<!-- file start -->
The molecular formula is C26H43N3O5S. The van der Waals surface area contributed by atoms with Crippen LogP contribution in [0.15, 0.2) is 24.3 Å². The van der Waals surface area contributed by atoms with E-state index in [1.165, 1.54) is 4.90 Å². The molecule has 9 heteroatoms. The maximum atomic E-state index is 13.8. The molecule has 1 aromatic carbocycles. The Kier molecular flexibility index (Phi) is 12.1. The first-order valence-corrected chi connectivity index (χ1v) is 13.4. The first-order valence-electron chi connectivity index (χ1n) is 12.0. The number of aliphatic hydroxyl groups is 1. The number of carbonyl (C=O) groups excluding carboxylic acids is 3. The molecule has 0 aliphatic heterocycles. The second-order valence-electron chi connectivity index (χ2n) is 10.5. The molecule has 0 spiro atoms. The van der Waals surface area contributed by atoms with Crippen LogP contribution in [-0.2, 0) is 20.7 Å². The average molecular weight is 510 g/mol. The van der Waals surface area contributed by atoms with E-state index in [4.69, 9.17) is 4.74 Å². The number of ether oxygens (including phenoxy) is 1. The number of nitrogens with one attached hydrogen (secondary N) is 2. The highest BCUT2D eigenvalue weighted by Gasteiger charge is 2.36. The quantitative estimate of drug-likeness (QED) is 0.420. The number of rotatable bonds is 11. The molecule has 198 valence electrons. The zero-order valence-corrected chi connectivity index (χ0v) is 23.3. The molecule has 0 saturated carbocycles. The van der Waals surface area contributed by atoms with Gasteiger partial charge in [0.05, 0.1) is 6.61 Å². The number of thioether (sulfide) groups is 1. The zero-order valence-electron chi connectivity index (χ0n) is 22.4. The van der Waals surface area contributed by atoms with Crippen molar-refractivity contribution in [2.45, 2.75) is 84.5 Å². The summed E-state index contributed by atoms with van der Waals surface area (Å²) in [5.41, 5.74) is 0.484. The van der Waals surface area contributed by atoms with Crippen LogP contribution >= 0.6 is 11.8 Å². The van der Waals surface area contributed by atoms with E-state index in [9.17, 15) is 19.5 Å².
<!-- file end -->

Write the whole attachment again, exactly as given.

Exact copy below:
The molecular formula is C26H43N3O5S. The van der Waals surface area contributed by atoms with Crippen LogP contribution in [0.15, 0.2) is 24.3 Å². The van der Waals surface area contributed by atoms with E-state index in [1.165, 1.54) is 4.90 Å². The molecule has 9 heteroatoms. The maximum atomic E-state index is 13.8. The molecule has 1 aromatic carbocycles. The Kier molecular flexibility index (Phi) is 12.1. The first-order valence-corrected chi connectivity index (χ1v) is 13.4. The first-order valence-electron chi connectivity index (χ1n) is 12.0. The number of aliphatic hydroxyl groups is 1. The number of carbonyl (C=O) groups excluding carboxylic acids is 3. The molecule has 0 aliphatic heterocycles. The second-order valence-electron chi connectivity index (χ2n) is 10.5. The molecule has 0 spiro atoms. The van der Waals surface area contributed by atoms with Crippen LogP contribution in [-0.2, 0) is 20.7 Å². The average molecular weight is 510 g/mol. The van der Waals surface area contributed by atoms with E-state index in [4.69, 9.17) is 4.74 Å². The number of ether oxygens (including phenoxy) is 1. The number of nitrogens with one attached hydrogen (secondary N) is 2. The highest BCUT2D eigenvalue weighted by Gasteiger charge is 2.36. The quantitative estimate of drug-likeness (QED) is 0.420. The number of rotatable bonds is 11. The molecule has 198 valence electrons. The zero-order valence-corrected chi connectivity index (χ0v) is 23.3. The molecule has 0 saturated carbocycles. The van der Waals surface area contributed by atoms with Gasteiger partial charge in [0.05, 0.1) is 6.61 Å². The number of thioether (sulfide) groups is 1. The zero-order valence-electron chi connectivity index (χ0n) is 22.4. The van der Waals surface area contributed by atoms with Crippen molar-refractivity contribution in [2.45, 2.75) is 84.5 Å². The summed E-state index contributed by atoms with van der Waals surface area (Å²) in [5.41, 5.74) is 0.484. The van der Waals surface area contributed by atoms with Crippen LogP contribution >= 0.6 is 11.8 Å². The van der Waals surface area contributed by atoms with E-state index in [9.17, 15) is 19.5 Å².